Fireworks cause wildlife rehab centers to fill up

KING 5's Alison Morrow visited a wildlife rehab and care center where staff is preparing for scared animals on the 4th of July.

Whether they're vaccinating orphaned raccoons or giving orphaned fawns a place to grow up, Sarvey Wildlife Care Center knows even the smallest human disruption makes a big impact on animals.

That's why a flock of juvenile geese aren't going back to the wild until after the July Fourth holiday.

"I worry that the fireworks, the noise, the lights, the people would scare the adults away. Maybe the babies would get lost. Maybe they'd go into traffic. They could get hurt. They could get injured. We never do releases before the Fourth of July. We always wait until after," said Sarvey Manager Jessie Paolello.

The orphaned juvenile geese are ready to return to nature, she says, but their schedule doesn't fit with our calendar. Sarvey stopped releasing animals last weekend and won't start up again until July 8 or 9. They expect an influx of wildlife impacted by fireworks as early as this weekend.

"We've had everything from mallards stuck in a fence trying to run away from fireworks. We got several Steller's jays that had been displaced from their nest and abandoned by their parents. Other birds will hit things and fly into trees. They become very disoriented. The amount of explosions and chaos and the smoke and everything, they're not sure what's going on. It's a very scary situation especially for the babies," said Sarvey Director Suzanne West.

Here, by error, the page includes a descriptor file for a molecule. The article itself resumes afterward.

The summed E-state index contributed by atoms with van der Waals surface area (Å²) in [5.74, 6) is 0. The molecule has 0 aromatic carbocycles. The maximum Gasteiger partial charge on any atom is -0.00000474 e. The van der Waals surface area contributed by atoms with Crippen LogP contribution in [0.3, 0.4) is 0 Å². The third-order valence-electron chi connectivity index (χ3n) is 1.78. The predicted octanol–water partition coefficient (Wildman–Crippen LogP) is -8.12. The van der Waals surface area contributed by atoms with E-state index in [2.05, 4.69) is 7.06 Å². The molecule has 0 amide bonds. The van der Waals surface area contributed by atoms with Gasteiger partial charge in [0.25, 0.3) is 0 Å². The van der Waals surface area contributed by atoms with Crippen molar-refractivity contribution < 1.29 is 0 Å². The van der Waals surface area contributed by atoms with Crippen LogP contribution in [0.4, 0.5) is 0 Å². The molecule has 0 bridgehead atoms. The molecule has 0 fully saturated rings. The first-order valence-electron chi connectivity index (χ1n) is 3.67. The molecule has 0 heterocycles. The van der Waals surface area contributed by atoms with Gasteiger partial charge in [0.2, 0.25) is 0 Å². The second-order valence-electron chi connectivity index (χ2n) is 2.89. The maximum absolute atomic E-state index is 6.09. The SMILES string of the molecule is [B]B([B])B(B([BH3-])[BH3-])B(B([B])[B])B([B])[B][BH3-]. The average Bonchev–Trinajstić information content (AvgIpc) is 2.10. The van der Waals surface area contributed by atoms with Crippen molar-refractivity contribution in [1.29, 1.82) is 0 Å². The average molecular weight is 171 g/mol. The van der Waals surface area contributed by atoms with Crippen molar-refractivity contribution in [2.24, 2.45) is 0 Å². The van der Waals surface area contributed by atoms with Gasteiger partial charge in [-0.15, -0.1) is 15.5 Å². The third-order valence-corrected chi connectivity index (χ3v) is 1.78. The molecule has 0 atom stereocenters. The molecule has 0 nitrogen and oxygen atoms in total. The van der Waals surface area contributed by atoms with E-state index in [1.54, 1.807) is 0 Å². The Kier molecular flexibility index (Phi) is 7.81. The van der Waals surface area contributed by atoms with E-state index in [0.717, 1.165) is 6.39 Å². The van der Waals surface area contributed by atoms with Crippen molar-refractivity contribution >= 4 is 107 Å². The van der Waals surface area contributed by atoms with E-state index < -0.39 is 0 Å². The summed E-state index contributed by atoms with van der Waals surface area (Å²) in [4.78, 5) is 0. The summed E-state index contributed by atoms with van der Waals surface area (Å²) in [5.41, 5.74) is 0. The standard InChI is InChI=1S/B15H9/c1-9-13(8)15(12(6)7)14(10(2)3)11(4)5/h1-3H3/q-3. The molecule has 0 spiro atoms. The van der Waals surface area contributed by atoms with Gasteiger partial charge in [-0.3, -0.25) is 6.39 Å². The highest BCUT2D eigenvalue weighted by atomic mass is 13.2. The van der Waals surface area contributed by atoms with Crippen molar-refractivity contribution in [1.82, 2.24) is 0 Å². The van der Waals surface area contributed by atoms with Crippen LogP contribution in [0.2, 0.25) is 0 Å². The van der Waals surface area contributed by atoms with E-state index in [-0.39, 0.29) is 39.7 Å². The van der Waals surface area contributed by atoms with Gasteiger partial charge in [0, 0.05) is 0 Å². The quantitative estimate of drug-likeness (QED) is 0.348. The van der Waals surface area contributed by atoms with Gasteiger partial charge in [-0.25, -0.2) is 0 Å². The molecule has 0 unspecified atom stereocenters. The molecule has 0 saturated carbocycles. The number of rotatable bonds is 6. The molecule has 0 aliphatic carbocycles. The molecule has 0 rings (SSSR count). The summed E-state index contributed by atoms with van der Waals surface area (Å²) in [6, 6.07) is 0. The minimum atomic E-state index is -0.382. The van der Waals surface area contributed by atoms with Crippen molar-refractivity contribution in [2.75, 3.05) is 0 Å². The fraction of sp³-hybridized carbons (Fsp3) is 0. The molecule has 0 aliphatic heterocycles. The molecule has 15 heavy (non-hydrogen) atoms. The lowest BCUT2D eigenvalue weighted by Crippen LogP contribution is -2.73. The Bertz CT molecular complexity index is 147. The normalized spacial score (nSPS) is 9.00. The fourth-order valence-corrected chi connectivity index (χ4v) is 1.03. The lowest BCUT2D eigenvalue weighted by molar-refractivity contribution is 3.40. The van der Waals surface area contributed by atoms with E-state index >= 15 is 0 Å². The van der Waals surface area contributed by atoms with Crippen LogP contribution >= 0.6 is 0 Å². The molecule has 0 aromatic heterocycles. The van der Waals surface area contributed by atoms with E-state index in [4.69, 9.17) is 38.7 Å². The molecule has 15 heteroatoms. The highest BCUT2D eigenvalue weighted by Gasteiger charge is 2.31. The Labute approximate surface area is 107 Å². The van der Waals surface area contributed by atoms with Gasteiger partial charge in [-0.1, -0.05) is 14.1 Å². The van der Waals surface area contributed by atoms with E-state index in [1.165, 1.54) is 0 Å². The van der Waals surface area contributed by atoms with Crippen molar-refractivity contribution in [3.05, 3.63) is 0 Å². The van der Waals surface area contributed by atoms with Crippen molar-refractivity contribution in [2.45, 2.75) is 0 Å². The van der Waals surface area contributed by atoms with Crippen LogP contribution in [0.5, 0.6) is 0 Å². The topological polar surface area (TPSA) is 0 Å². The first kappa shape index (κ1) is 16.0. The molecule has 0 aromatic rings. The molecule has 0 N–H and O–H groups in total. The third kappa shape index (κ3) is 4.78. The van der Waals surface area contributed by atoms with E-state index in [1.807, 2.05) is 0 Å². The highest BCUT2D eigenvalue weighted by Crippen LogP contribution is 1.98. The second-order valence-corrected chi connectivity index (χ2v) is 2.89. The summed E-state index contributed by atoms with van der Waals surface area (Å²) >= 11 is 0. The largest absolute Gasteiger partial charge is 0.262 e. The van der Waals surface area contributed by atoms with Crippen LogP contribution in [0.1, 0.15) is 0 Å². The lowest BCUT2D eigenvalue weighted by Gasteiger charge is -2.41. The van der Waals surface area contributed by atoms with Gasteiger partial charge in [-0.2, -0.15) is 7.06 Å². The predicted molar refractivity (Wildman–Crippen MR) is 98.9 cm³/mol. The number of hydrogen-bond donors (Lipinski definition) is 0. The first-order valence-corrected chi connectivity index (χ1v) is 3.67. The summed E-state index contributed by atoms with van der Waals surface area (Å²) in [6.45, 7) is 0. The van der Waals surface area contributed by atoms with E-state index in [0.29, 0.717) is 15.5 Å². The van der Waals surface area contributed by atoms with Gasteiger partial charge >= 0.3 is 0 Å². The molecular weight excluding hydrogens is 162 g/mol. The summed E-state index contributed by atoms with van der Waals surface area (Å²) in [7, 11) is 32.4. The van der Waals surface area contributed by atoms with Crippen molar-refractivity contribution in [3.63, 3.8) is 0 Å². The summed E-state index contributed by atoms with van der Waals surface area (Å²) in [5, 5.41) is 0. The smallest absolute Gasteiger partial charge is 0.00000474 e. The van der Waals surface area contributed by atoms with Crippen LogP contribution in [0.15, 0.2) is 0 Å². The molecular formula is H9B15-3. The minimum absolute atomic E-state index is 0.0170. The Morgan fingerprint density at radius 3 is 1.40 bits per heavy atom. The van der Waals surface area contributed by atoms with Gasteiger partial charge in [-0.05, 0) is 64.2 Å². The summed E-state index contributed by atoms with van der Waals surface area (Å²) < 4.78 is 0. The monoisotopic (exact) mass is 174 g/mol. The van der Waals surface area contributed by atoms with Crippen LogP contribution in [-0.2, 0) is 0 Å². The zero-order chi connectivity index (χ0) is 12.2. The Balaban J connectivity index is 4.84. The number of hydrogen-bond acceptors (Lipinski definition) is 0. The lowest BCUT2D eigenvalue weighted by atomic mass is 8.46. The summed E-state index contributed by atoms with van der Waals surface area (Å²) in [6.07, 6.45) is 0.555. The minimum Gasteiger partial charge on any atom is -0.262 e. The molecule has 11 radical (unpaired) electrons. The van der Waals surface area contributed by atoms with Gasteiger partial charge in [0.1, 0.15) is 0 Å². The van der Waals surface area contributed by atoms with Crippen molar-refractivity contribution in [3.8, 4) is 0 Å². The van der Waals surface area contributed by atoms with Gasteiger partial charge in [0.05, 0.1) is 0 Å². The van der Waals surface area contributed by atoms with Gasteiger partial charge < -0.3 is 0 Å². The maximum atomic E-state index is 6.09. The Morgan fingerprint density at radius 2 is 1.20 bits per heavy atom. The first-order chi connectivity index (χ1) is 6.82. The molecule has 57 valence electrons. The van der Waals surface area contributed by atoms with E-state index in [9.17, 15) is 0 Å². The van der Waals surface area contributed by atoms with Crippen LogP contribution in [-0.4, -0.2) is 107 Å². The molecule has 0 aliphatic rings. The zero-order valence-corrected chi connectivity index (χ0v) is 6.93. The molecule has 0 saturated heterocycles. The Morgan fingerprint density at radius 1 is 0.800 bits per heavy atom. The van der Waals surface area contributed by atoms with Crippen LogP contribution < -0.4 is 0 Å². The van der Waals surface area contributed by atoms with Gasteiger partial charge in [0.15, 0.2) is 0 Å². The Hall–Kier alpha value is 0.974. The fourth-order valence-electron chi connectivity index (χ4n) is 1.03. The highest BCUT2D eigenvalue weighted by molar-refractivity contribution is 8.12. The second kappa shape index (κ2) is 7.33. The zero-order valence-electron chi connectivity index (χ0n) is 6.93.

West remembers taking a baby bald eagle last year, abandoned by its parents because of fireworks.

"This baby came out of the nest and it just disrupted the entire process. The parents stopped feeding the baby. The baby was on the ground," she said.

The same thing happens with juvenile owls and young hummingbirds and baby ducks – they end up at Sarvey around the same time none of the current residents can leave.

"These guys are all ready for release, but once again we're waiting 'til after the Fourth of July to release them," Paolello said about a group of opossums. 

It makes for a crowded facility with a lot of scared wildlife, and the animals are already challenging, especially those living at Sarvey during the holiday.

"They actually shake," Paolello said. "There's explosions going on all over the place. They won't eat. They won't drink. They're hiding in the corners of their cages."

© 2017 KING-TV


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